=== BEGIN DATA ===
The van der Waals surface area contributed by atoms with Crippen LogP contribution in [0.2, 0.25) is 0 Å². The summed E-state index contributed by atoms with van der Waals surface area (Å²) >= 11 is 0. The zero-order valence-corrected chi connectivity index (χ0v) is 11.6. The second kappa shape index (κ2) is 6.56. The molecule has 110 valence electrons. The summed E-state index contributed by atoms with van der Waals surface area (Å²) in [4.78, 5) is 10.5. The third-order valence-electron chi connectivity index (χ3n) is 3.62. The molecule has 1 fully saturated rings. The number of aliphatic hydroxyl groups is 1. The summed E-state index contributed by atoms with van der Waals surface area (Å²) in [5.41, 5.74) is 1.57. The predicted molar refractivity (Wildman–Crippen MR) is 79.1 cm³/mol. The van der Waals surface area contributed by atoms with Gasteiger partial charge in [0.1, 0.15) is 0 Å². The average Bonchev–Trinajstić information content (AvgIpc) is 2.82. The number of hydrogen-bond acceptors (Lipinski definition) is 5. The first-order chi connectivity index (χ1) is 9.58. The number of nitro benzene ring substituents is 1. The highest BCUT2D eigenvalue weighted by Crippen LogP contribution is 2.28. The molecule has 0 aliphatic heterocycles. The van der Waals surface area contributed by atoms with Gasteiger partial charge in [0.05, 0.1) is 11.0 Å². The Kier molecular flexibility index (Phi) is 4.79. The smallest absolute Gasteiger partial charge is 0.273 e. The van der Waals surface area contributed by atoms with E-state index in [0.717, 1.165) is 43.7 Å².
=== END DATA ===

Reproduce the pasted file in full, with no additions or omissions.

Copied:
The van der Waals surface area contributed by atoms with Crippen LogP contribution in [0.2, 0.25) is 0 Å². The summed E-state index contributed by atoms with van der Waals surface area (Å²) >= 11 is 0. The zero-order valence-corrected chi connectivity index (χ0v) is 11.6. The second kappa shape index (κ2) is 6.56. The molecule has 110 valence electrons. The summed E-state index contributed by atoms with van der Waals surface area (Å²) in [4.78, 5) is 10.5. The third-order valence-electron chi connectivity index (χ3n) is 3.62. The molecule has 1 fully saturated rings. The number of aliphatic hydroxyl groups is 1. The summed E-state index contributed by atoms with van der Waals surface area (Å²) in [5.41, 5.74) is 1.57. The predicted molar refractivity (Wildman–Crippen MR) is 79.1 cm³/mol. The van der Waals surface area contributed by atoms with Gasteiger partial charge in [0.1, 0.15) is 0 Å². The average Bonchev–Trinajstić information content (AvgIpc) is 2.82. The number of hydrogen-bond acceptors (Lipinski definition) is 5. The first-order chi connectivity index (χ1) is 9.58. The number of nitro benzene ring substituents is 1. The highest BCUT2D eigenvalue weighted by Crippen LogP contribution is 2.28. The molecule has 0 aliphatic heterocycles. The van der Waals surface area contributed by atoms with Gasteiger partial charge in [0.05, 0.1) is 11.0 Å². The Kier molecular flexibility index (Phi) is 4.79. The smallest absolute Gasteiger partial charge is 0.273 e. The van der Waals surface area contributed by atoms with E-state index in [0.717, 1.165) is 43.7 Å².